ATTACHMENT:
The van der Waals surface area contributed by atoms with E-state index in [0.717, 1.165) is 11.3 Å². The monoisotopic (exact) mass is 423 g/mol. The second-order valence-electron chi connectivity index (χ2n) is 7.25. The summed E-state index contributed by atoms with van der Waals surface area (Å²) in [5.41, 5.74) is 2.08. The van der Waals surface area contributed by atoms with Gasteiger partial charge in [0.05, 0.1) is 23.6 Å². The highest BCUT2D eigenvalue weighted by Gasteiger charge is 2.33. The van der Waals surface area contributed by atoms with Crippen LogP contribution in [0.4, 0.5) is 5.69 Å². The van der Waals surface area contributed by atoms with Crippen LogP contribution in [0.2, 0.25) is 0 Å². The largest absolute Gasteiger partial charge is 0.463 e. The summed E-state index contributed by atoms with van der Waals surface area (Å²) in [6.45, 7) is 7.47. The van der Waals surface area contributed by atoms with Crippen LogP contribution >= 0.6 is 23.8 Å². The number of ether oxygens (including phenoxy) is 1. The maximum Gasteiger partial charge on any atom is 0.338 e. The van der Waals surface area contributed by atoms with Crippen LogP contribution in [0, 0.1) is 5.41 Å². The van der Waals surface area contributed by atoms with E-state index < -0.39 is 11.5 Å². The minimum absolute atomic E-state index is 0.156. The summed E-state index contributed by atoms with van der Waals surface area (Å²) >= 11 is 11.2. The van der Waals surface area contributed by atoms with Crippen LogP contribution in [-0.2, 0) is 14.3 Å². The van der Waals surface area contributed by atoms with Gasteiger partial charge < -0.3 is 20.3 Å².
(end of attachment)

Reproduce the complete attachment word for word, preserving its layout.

The van der Waals surface area contributed by atoms with E-state index in [0.717, 1.165) is 11.3 Å². The monoisotopic (exact) mass is 423 g/mol. The second-order valence-electron chi connectivity index (χ2n) is 7.25. The summed E-state index contributed by atoms with van der Waals surface area (Å²) in [5.41, 5.74) is 2.08. The van der Waals surface area contributed by atoms with Gasteiger partial charge in [0.05, 0.1) is 23.6 Å². The highest BCUT2D eigenvalue weighted by Gasteiger charge is 2.33. The van der Waals surface area contributed by atoms with Crippen LogP contribution in [0.4, 0.5) is 5.69 Å². The van der Waals surface area contributed by atoms with Crippen LogP contribution in [0.2, 0.25) is 0 Å². The largest absolute Gasteiger partial charge is 0.463 e. The summed E-state index contributed by atoms with van der Waals surface area (Å²) in [6.45, 7) is 7.47. The van der Waals surface area contributed by atoms with Crippen LogP contribution >= 0.6 is 23.8 Å². The number of ether oxygens (including phenoxy) is 1. The maximum Gasteiger partial charge on any atom is 0.338 e. The van der Waals surface area contributed by atoms with Crippen LogP contribution in [0, 0.1) is 5.41 Å². The van der Waals surface area contributed by atoms with E-state index < -0.39 is 11.5 Å². The minimum absolute atomic E-state index is 0.156. The summed E-state index contributed by atoms with van der Waals surface area (Å²) >= 11 is 11.2. The van der Waals surface area contributed by atoms with Crippen LogP contribution in [-0.2, 0) is 14.3 Å². The van der Waals surface area contributed by atoms with Gasteiger partial charge < -0.3 is 20.3 Å².